Cook County Treasurer's Office - 5/8/2001
Cook County Treasurer Maria Pappas urged church leaders across Chicago to make sure properties such as churches, parsonages and related buildings remain exempt from property taxes and resumed work with a ministerial task force to "scrub" the tax-sale lists.
Pappas convened the task force to ensure that churches filed necessary forms to avoid having their property taxes sold before the annual sale of delinquent taxes, which is scheduled to begin on April 9. That tax sale will include delinquencies on unpaid 1999 Cook County real-estate taxes.
Under state law, churches that do not file annual paperwork with the Illinois Department of Revenue to keep their properties exempt from property taxes run the risk of having those properties appear on the tax-sale list. At the tax sale, tax buyers can purchase the resulting "delinquencies." If the sold taxes become liens and are not redeemed by the church, the tax buyer eventually can go to court and seek title to the property, thus taking it from the congregation.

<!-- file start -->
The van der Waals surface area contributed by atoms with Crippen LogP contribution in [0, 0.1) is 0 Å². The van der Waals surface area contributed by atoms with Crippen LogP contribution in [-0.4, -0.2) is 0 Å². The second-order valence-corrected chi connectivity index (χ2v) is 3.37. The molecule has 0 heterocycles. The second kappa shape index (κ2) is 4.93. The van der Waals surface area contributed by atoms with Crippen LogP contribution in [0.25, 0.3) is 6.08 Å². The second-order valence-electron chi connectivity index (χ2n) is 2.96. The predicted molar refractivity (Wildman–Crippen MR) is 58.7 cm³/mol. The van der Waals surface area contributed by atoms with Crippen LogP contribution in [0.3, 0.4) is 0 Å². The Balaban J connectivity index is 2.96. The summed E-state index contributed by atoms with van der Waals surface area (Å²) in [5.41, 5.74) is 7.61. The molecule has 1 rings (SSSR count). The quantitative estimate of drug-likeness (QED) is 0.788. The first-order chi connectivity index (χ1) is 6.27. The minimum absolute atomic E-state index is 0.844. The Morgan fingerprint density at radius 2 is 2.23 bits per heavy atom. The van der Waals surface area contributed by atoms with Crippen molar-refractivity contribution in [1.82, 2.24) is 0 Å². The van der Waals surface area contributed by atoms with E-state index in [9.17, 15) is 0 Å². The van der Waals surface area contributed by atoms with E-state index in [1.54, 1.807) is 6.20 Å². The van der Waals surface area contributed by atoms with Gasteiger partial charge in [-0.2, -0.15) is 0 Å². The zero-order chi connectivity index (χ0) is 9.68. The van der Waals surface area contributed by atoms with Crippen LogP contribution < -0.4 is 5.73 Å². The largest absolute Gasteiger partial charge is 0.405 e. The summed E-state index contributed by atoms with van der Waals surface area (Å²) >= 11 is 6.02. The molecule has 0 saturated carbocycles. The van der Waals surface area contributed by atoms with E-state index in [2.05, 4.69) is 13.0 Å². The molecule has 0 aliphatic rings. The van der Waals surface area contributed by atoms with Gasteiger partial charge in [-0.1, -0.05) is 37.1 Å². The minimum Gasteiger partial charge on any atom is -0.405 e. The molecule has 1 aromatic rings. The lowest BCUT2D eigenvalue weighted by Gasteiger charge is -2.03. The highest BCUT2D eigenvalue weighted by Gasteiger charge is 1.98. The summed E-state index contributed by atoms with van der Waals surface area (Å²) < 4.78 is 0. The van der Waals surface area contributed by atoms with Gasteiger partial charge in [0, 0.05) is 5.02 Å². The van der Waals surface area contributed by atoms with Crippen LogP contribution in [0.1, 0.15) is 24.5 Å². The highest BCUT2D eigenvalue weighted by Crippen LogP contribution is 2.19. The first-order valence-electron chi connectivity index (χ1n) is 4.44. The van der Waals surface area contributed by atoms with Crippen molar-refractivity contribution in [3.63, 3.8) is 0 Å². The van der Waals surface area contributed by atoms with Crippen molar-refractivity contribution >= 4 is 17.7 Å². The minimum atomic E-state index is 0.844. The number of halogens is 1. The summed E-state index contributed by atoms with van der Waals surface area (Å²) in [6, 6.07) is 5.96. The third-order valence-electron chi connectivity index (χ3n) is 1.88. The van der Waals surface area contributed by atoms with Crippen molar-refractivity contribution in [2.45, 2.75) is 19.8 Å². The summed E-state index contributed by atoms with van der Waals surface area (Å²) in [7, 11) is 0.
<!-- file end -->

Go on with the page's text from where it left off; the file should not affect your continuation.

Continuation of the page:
"Redeeming taxes from tax buyers can run into thousands of dollars because of interest and fees built into the laws regarding tax sales," Pappas said. "This cooperative effort is a crucial step toward protecting the institutions that form the bedrock of our communities."
The task force, led by Dr. E. J. Jones, pastor emeritus of First Unity Baptist Church, 5129 S. Indiana in Chicago, will look for churches particularly in the African American community that currently owe property taxes. The task force also will advise church pastors and elders on exemption paperwork.
"Nobody wants to pay unnecessary costs or even lose property - especially a church - when it is absolutely avoidable," Jones said. "We are providing this service to keep churches from being lost due to taxes."
Since becoming Treasurer in December 1998, Pappas has worked closely with church leaders to protect their properties. Since then, the number of churches and church-owned properties on the initial delinquency list has tumbled more than two-fold to fewer than 400. With changes in church leadership and on church boards, there is an ongoing need for the educational effort to keep religious properties off the tax rolls.